to cover too many technologies or too many
products and markets, too wide a range volume,
and more than one manufacturing task.
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Reasons for Inconsistent Manufacturing
Structures (cont.)
5. The organization has the wrong equipment
& process technology for the present
manufacturing task.
6. Selection of products and processes for
each plant in a multi-plant setup have no
consistent focus.

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The decision category approach examines
manufacturing decision categories for
consistency with strategic vision
• Structural decisions
– bricks and mortar
– machinery
• Infrastructure
– people
– systems
– procedures
• Fit with business, corporation and other
functions 15
Major Manufacturing Decision Categories
1. FACILITIES
7. SUPPLY CHAIN AND MATERIALS
• size
• location • logistics facilities and methods
• focus • inventory policies
2. CAPACITY • vendor relations
• amount
• production planning
• timing
8. ORGANIZATION AND INCENTIVES
• type
3. VERTICAL INTEGRATION AND SUPPLIER • structure
MANAGEMENT • reporting levels
• direction • degree of centralization
• extent • role of staff
• interfaces • control/reward systems
• collaboration • costing systems
4. PRODUCTION TECHNOLOGIES AND PROCESSES
9. BUSINESS PROCESSES
• equipment Product Development
• automation
• interfaces
• interconnectedness
• responsibilities
• scale
• vendor development
• flexibility
5. WORK FORCE AND MANAGEMENT Quality Programs
• wage policies • monitoring
• security • intervention
• skill levels • responsibilities
6. INFORMATION TECHNOLOGIES Other
• Use and level of investment 16
• Parity or differentiation
Facilities and Capacities
Capacity Issues:
- Does Capacity lead or follow Demand:
- Capacity Decisions have long lead times and involve
large increments
- Capacity needs to address short-term needs

Facility Issues:
- Pure Space Needs - Functional Needs
- Geographic & Distribution Issues - Scale Issues
- Focus Issues - Means of Evaluation
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Technology
Technology and the Manufacturing Process is a fundamental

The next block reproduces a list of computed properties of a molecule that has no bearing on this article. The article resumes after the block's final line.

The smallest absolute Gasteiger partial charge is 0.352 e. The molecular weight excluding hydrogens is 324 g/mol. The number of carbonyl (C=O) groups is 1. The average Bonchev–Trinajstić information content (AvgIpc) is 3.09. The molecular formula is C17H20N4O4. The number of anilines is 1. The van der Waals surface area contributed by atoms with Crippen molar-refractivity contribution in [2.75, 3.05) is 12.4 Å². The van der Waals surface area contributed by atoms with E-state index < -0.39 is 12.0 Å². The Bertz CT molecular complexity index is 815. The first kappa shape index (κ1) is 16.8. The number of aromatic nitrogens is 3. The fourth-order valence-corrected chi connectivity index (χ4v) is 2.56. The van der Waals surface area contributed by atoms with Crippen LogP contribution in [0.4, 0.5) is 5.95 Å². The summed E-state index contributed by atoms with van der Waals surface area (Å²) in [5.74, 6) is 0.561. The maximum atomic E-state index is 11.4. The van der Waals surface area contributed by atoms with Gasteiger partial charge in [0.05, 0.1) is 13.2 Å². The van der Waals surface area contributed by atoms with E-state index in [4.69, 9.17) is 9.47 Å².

determinant of how a company competes
- Processes have specific attributes that are appropriate for
different products and life cycles
- Any new process or technology will have a major effect on
a business
- No technology meets all needs
- Products and businesses have life cycles that change
process needs
- Multiple sites involve issues of management and focus

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Process Productivity is Best Understood Through
the Process-Product Matrix
Products
One of Kind High Volume

Job Not Productive
Jumbled

Process

Not Flexible Continuous

Rigid
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BASIC INFRASTRUCTUAL QUESTIONS

• Levels and strengths of Hierarchy
• Orientation and form of organization
• Class culture
• Information and control systems
• Role of materials and logistics
• Outsourcing and vertical integration (the
most fundamental question of the day
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The strategic mission matches the organization’s
strengths to a limited set of external measures
of performance
Measures of Performance • QUALITY
• OPERATIONS COSTS – return rate
–unit costs – product reliability and durability
–total (volume) costs – cost and rate of field repairs
• INNOVATIVENESS AND
–lifetime costs
FEATURES
• AVAILABILITY – product innovativeness
–percentage of on-time shipments – time to market and development
–response to results for info or cycle
changes • ENVIRONMENTAL
–product and volume flexibility PERFORMANCE
–delivery time – Ease of disassembly and recycling
– Use of resources
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The Classic Strategies
Strategy Technology Infrastructure Marketing & Sales
Low Unit Cost Specialized Materials planning Narrow line
equipment and control Price

High service Reserve capacity Inventory Dependability
Level

Wide line and Flexible machines Worker skills Customer needs
custom Reserve capacity Scheduling
products

Product General Development Market
innovation purpose Team skills leadership
New segments

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Present Operations Policies

Operations Unit
Decision
Description of Past Policy Strengths Weaknesses
Category
Production
Technologies
& Processes

Capacity

Workforce
and
Management

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Present Operations Policies (cont’d.)

Operations Unit
Decision
Description of Past Policy Strengths Weaknesses
Category

Business
Processes

Facilities

Vertical
Integration